What about prevention?

Hiding indoors is no option, so take active steps to avoid snakes when you’re outside. They tend to be the introverted solitary type and don’t cause trouble unless they’re afraid or surprised. Keeping your dog close to you can help prevent a bite from happening and make it easier for you to get him or her to a vet ASAP if one does occur. Physiologically, snakes are ectotherms, meaning they rely on the environment to heat and cool their bodies. If it’s chilly or just clearing after a storm, you’re more likely to see one sunning itself on a warm rock. If it’s hot out, beware of cool spots under bushes, rocks, and overhangs. Time of day matters too – snakes are more likely to be out hunting rodents at night, sunning in the mornings and evenings, and hiding during the midday heat. They’re also natural camouflage champions who like to hide in grasses, leaves, and shadows where their patterns will help them blend with their surroundings.

If you hike or camp out with your dog regularly, you might consider these popular additional measures:

  • Avoidance Training: Most AT services use live, “de-venomed” snakes in a series of encounters to quickly form negative associations. This can be a worthwhile investment, especially if your dog will frequently be out in snake habitats. It is certainly less painful and physically damaging, and can be less expensive than a snake bite and the resultant veterinary care needed to save your pet’s life.
  • Rattlesnake Vaccines: Designed only to add protection, having the vaccine does NOT mean your dog doesn’t need to see a veterinarian for emergency care. It just means that with the appropriate care, the effects of the snake bite will be lessened. It works by stimulating your dog’s immune system to produce antibodies to snake venom, neutralizing some of toxin and therefore decreasing damage and speeding healing. It’s most effective against Western and Western Diamondback Rattlesnakes, offers varying protection against some other snakes, but doesn’t protect against Mojave rattlers, Coral snakes, or Cottonmouths. Its efficacy isn’t proven so it’s not endorsed by official veterinary organizations, but side effects are rare and generally mild. Take note –Its protection won’t last more than 6 months, and vaccinations should be timed according to peak snake season. Working out an individualized schedule with your vet is key!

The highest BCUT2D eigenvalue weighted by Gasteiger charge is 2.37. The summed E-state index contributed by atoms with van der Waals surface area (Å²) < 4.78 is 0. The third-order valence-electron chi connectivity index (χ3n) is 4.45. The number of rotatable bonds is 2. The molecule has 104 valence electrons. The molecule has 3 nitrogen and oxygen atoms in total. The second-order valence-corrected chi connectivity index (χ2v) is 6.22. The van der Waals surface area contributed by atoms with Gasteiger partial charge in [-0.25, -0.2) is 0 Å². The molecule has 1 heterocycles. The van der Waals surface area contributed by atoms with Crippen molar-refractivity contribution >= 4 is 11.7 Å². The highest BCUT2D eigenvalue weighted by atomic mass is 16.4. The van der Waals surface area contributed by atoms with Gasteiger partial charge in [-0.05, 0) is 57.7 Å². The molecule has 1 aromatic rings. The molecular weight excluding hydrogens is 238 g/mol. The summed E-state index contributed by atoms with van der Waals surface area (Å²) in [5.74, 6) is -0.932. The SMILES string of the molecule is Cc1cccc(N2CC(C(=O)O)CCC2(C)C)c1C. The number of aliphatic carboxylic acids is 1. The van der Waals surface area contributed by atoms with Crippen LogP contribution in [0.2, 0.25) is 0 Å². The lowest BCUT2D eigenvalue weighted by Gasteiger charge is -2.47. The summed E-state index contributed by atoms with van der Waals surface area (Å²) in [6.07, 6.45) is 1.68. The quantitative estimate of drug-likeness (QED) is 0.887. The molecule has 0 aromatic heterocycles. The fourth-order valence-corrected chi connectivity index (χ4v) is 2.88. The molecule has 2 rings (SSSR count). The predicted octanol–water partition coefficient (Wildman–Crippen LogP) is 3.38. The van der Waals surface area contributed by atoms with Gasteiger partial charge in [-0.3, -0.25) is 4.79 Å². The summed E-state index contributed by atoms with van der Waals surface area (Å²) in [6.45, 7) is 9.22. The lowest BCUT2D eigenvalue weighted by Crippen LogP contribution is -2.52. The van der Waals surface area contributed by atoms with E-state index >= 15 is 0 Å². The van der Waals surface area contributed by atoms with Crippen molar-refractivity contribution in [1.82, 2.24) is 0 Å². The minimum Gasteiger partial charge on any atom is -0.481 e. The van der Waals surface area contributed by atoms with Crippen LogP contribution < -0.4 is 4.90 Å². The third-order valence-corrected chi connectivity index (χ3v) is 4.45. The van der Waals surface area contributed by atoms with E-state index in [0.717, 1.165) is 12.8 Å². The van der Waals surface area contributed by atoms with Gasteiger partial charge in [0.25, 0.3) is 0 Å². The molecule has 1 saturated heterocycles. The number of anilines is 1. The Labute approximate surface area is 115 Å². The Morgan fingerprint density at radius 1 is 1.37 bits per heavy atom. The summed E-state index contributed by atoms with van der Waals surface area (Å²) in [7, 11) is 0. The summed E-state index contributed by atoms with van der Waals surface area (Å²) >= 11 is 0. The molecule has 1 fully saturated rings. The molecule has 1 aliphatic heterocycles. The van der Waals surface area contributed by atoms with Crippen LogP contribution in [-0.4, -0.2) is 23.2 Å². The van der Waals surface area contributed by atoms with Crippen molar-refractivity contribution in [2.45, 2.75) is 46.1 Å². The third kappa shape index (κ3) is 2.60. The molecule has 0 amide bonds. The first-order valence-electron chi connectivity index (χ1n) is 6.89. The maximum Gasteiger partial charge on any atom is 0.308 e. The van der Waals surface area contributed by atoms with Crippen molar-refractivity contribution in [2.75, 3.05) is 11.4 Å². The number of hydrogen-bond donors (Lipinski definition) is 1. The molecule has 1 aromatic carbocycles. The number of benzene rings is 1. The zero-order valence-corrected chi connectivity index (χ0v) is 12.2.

Key points:

  1. Stay alert and keep an eye out for snakes
  2. Know when and where you’re most likely to see a venomous snake, and how to identify them
  3. Keep your dog close and don’t let him or her explore holes or dig under leaves, logs, and rocks.
  4. Venomous snake bites are ALWAYS an emergency, vaccination or not. If a bite to your pet occurs, get him or her to the vet ASAP, but remain calm.
  5. If your pets are at high risk of a bite, you might consider aversion training or the rattlesnake vaccine. Consult with your veterinarian to determine the best comprehensive plan for your pet.

The next time you’re out enjoying the beautiful local scenery, remember that our native snake population is too. Keep a respectful distance for both you and your furry friends’ benefit. Happy trails, Austin!

Comments are closed.